The growth of the industry has also helped create a lucrative market for private prison companies, which have welcomed the immigration crackdown as an opportunity for profit. Now, 62 percent of all ICE immigration detention beds are operated by for-profit prison corporations, compared to 49 percent in 2009. The nation’s two largest private prison companies, CCA and GEO Group, have benefited from the surge in particular. Together, they run eight of the country’s 10 largest detention centers, and operate 72 percent of the private immigrant detention industry. Unsurprisingly, both companies reported surging profits in their quarterly earnings this summer and have more than doubled their revenues since 2005. In 2014, CCA earned $195,022,000 in net revenue, compared to $133,373,000 in 2007.
CREDIT: Dylan Petrohilos
Of course, this isn’t coincidental. The industry’s major players have a vested interest in the expansion of the detention system and have pushed hard to protect their bottom lines. Over the past decade, the nation’s three largest private prison companies have spent upwards of 45 million dollars on campaign contributions and lobbyists to push legislation at the state and federal level. Between 2008 and 2014, CCA alone spent $10,560,000 lobbying as it advocated on issues related to immigrant detention and immigration reform.
This cozy relationship may help illuminate legislation like Arizona’s controversial “show me your papers law,” which allows police officers to check the immigration status of undocumented immigrants and was projected to increase the number of people in detention centers. Of the bill’s 36 co-sponsors, 30 received campaign contributions from private prison lobbyists and companies, including CCA and GEO.
The industry’s growth has accompanied troubling revelations about the treatment of detainees, including human rights and due process violations. Well before Zelaya drafted her letter, Hutto was the subject of a 2007 landmark ACLU settlement addressing the “prison-like conditions” for children and families who were held there in detention. The center, which opened in 2006, was originally created to hold immigrant families. The lawsuit alleged that children were required to wear prison jumpsuits, held in small cells, and limited to an hour of outdoor playtime per day. The case sparked outrage and a whirlwind of negative press. After the settlement, conditions for detainees at Hutto reportedly improved, and the scorned family detention center was converted into an all-women’s detention center two years later.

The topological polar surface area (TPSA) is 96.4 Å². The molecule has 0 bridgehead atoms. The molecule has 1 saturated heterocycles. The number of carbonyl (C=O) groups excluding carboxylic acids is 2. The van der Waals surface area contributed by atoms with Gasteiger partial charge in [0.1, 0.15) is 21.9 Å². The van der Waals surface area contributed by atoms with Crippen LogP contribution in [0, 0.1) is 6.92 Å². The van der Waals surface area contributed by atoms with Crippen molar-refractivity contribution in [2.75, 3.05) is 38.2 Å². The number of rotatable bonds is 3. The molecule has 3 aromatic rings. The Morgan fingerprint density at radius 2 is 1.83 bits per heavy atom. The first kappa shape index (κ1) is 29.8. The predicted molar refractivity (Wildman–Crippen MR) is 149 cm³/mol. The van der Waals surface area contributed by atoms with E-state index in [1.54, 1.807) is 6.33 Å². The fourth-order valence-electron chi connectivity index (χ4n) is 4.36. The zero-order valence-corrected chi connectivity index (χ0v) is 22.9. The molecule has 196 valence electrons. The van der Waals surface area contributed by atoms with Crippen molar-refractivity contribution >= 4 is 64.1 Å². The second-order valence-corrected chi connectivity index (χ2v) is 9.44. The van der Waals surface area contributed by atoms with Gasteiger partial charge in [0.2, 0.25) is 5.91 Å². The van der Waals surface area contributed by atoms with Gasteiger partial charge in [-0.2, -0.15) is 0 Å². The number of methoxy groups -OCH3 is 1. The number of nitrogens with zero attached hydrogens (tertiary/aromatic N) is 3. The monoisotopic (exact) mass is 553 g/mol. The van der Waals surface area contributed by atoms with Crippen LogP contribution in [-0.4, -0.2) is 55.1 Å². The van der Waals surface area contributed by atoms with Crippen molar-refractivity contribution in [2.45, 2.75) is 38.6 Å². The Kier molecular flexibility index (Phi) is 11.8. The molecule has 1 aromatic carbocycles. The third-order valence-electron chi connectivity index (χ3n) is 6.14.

Since then, ICE and CCA have made an effort to reform Hutto’s image and are particularly sensitive to negative reports about the facility, advocates say. According to Denise Gilman, the director of the Immigration Clinic at the University of Texas Law School, Hutto has better conditions than other detention centers, and is now seen as a “model facility” by ICE.
“It’s the standard they lift up for why detention is not a bad place,” Bethany Carson, immigration policy researcher and organizer at Grassroots Leadership, said. “They tout their programs inside, and it’s the facility for asylum-seeking women. If there are reports that at that type of facility that there’s a hunger strike, that women are resisting eating, that would do a lot of damage to their image.”
Inside The Strike
It’s not easy to find out what happens inside the walls of ICE’s numerous detention centers. Critics complain of a persistent culture of secrecy within the agency, and details about the circumstances of hunger strikes can be sparse even on the occasion that ICE will acknowledge one. Rarely will the agency grant more than a yes or no confirmation.
But through a FOIA request to ICE, ThinkProgress obtained a document that provides some clarity: CCA’s emergency food strike plan. The disciplinary nature of the company’s policy (embedded below) stood out to Carl Takei, a staff attorney at the ACLU’s National Prison Project who specializes in immigration detention.
“The thrust of the policy is to squelch the protest rather to address any medical or health concerns,” Takei told ThinkProgress after reviewing its content. “It’s very different from ICE’s hunger strike policy, because ICE’s hunger strike policy is primarily about medical procedures and medical concerns. This policy is about security and control.“
For example, CCA’s plan states that supervisors are instructed to “secure the facility” if they determine that the strike threatens the center’s security.
“That’s a very long way of saying that the facility goes on lock-down,” Takei explained. “That means that everybody’s movements within the facility are going to be restricted. Since Hutto is set up with people in two-person cells, that probably means that they would be required to stay in their cells for a substantial portion of the day.”
Mary Small, policy director at the advocacy organization Detention Watch Network, said that the threat detection provision was “an absurd part of the policy. In what way does a food strike threaten the security of the facility?”
The policy explained that detainees significantly decreasing their food intake for at least three consecutive meals “may be protesting in a passive-aggressive manner.”
The policy also carved out punishments for food strikers, noting that participants would have their all of their commissary purchasing privileges suspended, and could have radio, visitation, and phone privileges removed if the center’s commander chose.